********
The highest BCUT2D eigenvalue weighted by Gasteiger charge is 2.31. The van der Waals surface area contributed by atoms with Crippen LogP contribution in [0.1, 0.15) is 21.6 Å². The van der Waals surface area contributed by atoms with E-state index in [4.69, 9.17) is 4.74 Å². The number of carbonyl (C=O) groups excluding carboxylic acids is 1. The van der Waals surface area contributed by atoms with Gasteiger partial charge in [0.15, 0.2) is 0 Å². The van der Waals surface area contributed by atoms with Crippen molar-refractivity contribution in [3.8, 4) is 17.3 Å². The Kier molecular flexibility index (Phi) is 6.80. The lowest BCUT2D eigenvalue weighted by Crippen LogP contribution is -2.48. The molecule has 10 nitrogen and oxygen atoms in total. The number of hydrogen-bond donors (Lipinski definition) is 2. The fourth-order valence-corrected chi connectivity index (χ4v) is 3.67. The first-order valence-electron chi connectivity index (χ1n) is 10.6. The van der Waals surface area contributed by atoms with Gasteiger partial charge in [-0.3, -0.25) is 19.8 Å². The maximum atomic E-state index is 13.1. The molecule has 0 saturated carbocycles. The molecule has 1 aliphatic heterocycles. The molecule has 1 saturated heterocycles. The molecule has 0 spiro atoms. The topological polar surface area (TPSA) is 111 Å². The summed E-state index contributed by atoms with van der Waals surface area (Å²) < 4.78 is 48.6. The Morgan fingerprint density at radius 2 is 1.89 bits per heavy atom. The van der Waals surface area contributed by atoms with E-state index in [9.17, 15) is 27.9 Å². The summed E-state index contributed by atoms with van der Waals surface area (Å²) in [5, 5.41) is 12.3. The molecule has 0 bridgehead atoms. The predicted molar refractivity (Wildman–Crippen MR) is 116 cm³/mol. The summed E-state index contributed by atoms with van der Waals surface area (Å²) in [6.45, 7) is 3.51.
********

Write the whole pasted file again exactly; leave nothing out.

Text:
The highest BCUT2D eigenvalue weighted by Gasteiger charge is 2.31. The van der Waals surface area contributed by atoms with Crippen LogP contribution in [0.1, 0.15) is 21.6 Å². The van der Waals surface area contributed by atoms with E-state index in [4.69, 9.17) is 4.74 Å². The number of carbonyl (C=O) groups excluding carboxylic acids is 1. The van der Waals surface area contributed by atoms with Gasteiger partial charge in [0.15, 0.2) is 0 Å². The van der Waals surface area contributed by atoms with Crippen molar-refractivity contribution in [3.8, 4) is 17.3 Å². The Kier molecular flexibility index (Phi) is 6.80. The lowest BCUT2D eigenvalue weighted by Crippen LogP contribution is -2.48. The molecule has 10 nitrogen and oxygen atoms in total. The number of hydrogen-bond donors (Lipinski definition) is 2. The fourth-order valence-corrected chi connectivity index (χ4v) is 3.67. The first-order valence-electron chi connectivity index (χ1n) is 10.6. The van der Waals surface area contributed by atoms with Gasteiger partial charge in [-0.3, -0.25) is 19.8 Å². The maximum atomic E-state index is 13.1. The molecule has 0 saturated carbocycles. The molecule has 1 aliphatic heterocycles. The molecule has 1 saturated heterocycles. The molecule has 0 spiro atoms. The topological polar surface area (TPSA) is 111 Å². The summed E-state index contributed by atoms with van der Waals surface area (Å²) < 4.78 is 48.6. The Morgan fingerprint density at radius 2 is 1.89 bits per heavy atom. The van der Waals surface area contributed by atoms with E-state index in [9.17, 15) is 27.9 Å². The summed E-state index contributed by atoms with van der Waals surface area (Å²) in [5, 5.41) is 12.3. The molecule has 0 bridgehead atoms. The predicted molar refractivity (Wildman–Crippen MR) is 116 cm³/mol. The summed E-state index contributed by atoms with van der Waals surface area (Å²) in [6.45, 7) is 3.51.